5 Self-Care Practices You Can Do Over Spring Break

Here are 5 self-care things to do over spring break that you can use to recharge, whether this is your skyline view from an airplane window or if you've got a staycation planned.
Thank you, God, for the person who invented spring break.

This perfectly-timed week away from school/work always arrives just when I can’t take any more of the dreary end-of-winter weather and when summer vacation still seems light-years away.

Even though I’m a few years past college, I still take a spring break every year. One thing I’ve found is that there are things you can do over break (besides soaking up allllll the sunshine 🌞) that really help you feel, look, and be your best self all year long.

Here are a few things that you can do whether you’re heading to Cabo or planning a staycation.

Write a letter of encouragement to yourself

You’ve either just survived midterms or are taking a much needed vacation from work — either way, you deserve a pat on the back.

Spring break is the perfect time to take a step back from the stress of papers and projects and get back to feeling like yourself. Even if you’re stressed about how everything turned out, this can be an opportunity to show some self-compassion.

I’ve found journaling is immensely helpful in my journey toward mindfulness and work-life balance, and a letter to yourself will help you achieve the same.

Do a social media following cleanse

Most of us use social media to stay connected to friends and family and stay in-the-know about things happening around the world. But I think it’s safe to say that most of us also turn to social media as a daily distraction.

This week is the perfect time to unhook yourself from the accounts that have slipped into your feed as you’ve turned to your phone to zone out. I’m talking celebrities, friends you haven’t talked to since 8th grade, and influencers trying to trick you into buying that detox tea you know they’re being paid to use.

Social media can be a healthy distraction from your work if you jump onto Instagram to find out your cousin is having a baby or to check in with your fitness crew — not so much scrolling through luxury bathrooms.

Sleep in!

The average 18–25 year-old needs seven to nine hours of sleep. I know when I was in college, getting a full eight hours of sleep was not common.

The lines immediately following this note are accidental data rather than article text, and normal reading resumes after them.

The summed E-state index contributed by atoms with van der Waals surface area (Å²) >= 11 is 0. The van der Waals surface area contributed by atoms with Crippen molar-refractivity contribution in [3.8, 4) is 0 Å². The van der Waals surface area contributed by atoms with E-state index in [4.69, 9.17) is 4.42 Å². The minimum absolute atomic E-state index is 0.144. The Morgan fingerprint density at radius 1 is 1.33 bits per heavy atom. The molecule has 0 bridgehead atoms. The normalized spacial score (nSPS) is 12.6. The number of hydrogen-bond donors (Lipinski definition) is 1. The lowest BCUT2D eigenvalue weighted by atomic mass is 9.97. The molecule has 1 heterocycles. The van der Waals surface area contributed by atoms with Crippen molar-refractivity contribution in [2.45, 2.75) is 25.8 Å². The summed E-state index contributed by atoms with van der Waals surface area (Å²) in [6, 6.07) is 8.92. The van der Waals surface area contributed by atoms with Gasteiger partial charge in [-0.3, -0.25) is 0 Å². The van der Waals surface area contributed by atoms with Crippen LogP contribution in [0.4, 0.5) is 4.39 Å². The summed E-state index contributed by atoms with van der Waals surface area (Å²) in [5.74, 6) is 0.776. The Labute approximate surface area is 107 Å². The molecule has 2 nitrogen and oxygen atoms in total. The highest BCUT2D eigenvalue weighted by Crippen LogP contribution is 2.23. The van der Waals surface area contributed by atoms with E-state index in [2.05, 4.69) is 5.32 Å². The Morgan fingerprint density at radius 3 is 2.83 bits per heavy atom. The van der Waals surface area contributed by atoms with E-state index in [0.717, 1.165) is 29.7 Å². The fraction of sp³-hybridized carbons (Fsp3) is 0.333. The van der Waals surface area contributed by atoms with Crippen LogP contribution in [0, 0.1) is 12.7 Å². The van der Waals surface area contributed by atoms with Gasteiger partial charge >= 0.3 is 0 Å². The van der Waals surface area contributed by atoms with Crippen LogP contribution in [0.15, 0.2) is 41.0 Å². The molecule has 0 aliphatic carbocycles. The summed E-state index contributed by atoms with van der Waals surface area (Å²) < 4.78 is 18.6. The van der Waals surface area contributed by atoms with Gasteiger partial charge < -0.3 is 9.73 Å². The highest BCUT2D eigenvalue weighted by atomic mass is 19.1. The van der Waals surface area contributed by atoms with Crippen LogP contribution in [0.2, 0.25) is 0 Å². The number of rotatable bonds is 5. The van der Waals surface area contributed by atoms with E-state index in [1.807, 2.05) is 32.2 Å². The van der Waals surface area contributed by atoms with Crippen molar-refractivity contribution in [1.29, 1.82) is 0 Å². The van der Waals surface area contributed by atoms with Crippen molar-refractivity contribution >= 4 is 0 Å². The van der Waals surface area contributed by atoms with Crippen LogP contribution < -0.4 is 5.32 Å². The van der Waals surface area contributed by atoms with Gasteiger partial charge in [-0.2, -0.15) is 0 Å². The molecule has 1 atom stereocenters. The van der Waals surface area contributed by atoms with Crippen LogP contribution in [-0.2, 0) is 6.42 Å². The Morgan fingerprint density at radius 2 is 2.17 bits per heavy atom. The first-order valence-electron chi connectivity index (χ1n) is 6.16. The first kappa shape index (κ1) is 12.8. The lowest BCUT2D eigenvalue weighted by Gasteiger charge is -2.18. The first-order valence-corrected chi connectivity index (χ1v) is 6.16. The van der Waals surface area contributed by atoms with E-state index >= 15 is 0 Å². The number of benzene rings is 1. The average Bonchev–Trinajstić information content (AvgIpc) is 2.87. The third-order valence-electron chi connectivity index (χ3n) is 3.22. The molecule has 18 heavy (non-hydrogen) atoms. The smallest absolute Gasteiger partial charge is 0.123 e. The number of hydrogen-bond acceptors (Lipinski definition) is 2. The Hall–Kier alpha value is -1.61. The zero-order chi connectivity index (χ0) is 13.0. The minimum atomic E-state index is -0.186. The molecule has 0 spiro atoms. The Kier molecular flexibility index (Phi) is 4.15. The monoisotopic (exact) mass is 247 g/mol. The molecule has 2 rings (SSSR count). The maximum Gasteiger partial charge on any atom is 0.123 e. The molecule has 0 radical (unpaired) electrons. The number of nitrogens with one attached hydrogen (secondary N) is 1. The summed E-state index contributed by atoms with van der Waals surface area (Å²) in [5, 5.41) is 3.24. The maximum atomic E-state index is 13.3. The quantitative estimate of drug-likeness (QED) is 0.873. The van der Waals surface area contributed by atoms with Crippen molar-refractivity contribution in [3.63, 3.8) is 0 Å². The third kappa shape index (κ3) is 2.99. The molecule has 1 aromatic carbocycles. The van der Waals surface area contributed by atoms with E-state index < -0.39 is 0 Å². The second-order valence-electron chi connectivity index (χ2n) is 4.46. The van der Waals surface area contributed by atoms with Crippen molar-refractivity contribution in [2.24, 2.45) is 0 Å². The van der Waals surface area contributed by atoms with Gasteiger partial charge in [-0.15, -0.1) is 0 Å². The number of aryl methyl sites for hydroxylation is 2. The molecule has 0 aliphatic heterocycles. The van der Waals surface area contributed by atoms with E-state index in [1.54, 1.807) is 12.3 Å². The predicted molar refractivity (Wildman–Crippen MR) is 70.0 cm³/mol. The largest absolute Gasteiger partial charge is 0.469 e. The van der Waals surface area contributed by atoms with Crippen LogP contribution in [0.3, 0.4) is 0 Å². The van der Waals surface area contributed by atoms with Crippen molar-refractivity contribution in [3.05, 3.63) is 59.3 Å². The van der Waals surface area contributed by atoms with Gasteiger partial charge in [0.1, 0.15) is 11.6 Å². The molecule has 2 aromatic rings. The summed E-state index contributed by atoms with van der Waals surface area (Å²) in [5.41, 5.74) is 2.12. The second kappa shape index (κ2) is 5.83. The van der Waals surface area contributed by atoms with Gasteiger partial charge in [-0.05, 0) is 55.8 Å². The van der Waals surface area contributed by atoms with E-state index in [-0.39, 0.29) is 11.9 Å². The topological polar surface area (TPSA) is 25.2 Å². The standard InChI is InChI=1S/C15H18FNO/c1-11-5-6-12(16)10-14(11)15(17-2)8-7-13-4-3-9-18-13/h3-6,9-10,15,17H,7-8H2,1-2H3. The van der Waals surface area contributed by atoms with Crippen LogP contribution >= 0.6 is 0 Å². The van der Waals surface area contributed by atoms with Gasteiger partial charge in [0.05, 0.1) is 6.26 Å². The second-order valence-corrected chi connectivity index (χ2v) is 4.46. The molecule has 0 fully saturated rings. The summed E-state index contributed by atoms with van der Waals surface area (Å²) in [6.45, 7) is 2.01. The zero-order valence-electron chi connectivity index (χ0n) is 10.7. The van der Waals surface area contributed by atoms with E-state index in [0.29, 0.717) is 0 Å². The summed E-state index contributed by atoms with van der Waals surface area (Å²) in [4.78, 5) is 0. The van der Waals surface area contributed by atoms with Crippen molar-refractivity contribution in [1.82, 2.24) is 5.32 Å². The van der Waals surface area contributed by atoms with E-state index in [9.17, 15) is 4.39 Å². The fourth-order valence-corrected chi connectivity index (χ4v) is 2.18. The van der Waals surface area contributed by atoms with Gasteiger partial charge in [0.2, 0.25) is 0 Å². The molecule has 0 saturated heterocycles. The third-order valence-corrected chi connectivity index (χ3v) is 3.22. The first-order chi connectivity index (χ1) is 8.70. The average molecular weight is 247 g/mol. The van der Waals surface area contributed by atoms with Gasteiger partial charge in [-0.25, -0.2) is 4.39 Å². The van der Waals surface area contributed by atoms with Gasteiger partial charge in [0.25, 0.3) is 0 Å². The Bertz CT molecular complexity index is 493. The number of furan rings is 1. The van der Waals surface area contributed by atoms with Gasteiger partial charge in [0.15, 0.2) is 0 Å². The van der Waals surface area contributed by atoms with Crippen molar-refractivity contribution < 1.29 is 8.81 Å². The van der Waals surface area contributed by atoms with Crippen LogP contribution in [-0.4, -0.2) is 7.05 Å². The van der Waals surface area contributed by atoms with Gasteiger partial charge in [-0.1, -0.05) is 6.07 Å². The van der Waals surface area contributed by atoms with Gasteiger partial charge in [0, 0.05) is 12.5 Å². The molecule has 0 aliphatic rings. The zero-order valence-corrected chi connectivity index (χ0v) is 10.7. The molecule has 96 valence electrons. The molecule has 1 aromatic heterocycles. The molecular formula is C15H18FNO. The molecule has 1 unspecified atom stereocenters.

Bad news: there isn’t much you can do to recover from a giant, long-term sleep deficit. Good news: you can definitely bounce back from the lack of sleep you got during your midterms week!

Over break, consider going to bed earlier or taking naps in the early to mid-afternoon to make up for your sleep debt from the week before.

And if you’re headed somewhere exotic and are worried about jet lag, check out these tips for minimizing the effects of a time change on your sleep cycle.

Plan out a workout routine

We all know how important exercise is to maintain physical and mental well-being. Well, idk about you, but if I don’t have a workout scheduled in my planner, there is no way it’s going to happen.

When you build time for working out into your routine ahead of time, it becomes so much easier to follow through. Looking for a place to start? Use Grotto’s free half marathon training guide that includes tangible workouts to schedule into your routine.

Download the FREE Training Guide

Schedule doctor’s appointments

  • Primary care physician — Once a year, just to make sure you’re still healthy and to maintain an accurate baseline measure of health in case any red flags do arise. This is especially important as your lifestyle changes throughout your college years and in the years following.
  • Dentist — Every six months to check for cavities, gum disease, and signs of oral cancer. And if you still have your wisdom teeth, your dentist will take X-rays to see how those are coming along.
  • Eye doctor — Every two years to check for the four most common eye diseases: glaucoma, diabetic retinopathy, cataracts, and age-related macular degeneration — not to mention making sure your current glasses and contacts prescriptions are up to date, if you have them.
  • Dermatologist — Visit once a year — and not just for acne problems. Seeing a dermatologist regularly is important so that you can get a skin-cancer screening, especially if you’re fair-skinned. That little mole might not be as harmless as it looks.
  • Ladies: Gynecologist — Guidelines suggest that you should begin seeing a gynecologist at age 21. Women ages 21–29 should be screened with a Pap test every three years.

So, enjoy every moment and ray of sunshine this break! Don’t forget to make time for yourself and the people who are important to you.

Add these five simple self-care practices to your to-do list, and you’ll come home feeling better than ever.

Be in the know with Grotto

X